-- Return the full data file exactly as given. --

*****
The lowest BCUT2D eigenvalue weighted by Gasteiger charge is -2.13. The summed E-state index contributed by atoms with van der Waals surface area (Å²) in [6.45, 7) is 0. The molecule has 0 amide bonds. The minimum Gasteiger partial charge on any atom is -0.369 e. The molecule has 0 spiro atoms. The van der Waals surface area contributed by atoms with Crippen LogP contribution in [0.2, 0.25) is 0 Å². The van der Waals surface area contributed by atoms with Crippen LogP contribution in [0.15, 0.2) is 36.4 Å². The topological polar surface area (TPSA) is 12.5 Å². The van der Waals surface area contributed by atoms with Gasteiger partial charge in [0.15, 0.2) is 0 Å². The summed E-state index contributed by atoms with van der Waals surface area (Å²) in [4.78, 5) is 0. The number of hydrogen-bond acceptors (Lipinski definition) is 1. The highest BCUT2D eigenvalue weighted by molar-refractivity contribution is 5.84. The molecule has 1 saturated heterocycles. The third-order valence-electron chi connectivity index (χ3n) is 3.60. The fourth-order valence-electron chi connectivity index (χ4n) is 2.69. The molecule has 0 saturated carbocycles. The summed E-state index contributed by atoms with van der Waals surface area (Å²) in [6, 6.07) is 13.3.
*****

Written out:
The lowest BCUT2D eigenvalue weighted by Gasteiger charge is -2.13. The summed E-state index contributed by atoms with van der Waals surface area (Å²) in [6.45, 7) is 0. The molecule has 0 amide bonds. The minimum Gasteiger partial charge on any atom is -0.369 e. The molecule has 0 spiro atoms. The van der Waals surface area contributed by atoms with Crippen LogP contribution in [0.2, 0.25) is 0 Å². The van der Waals surface area contributed by atoms with Crippen LogP contribution in [0.15, 0.2) is 36.4 Å². The topological polar surface area (TPSA) is 12.5 Å². The van der Waals surface area contributed by atoms with Gasteiger partial charge in [0.15, 0.2) is 0 Å². The summed E-state index contributed by atoms with van der Waals surface area (Å²) in [4.78, 5) is 0. The number of hydrogen-bond acceptors (Lipinski definition) is 1. The highest BCUT2D eigenvalue weighted by molar-refractivity contribution is 5.84. The molecule has 1 saturated heterocycles. The third-order valence-electron chi connectivity index (χ3n) is 3.60. The fourth-order valence-electron chi connectivity index (χ4n) is 2.69. The molecule has 0 saturated carbocycles. The summed E-state index contributed by atoms with van der Waals surface area (Å²) in [6, 6.07) is 13.3.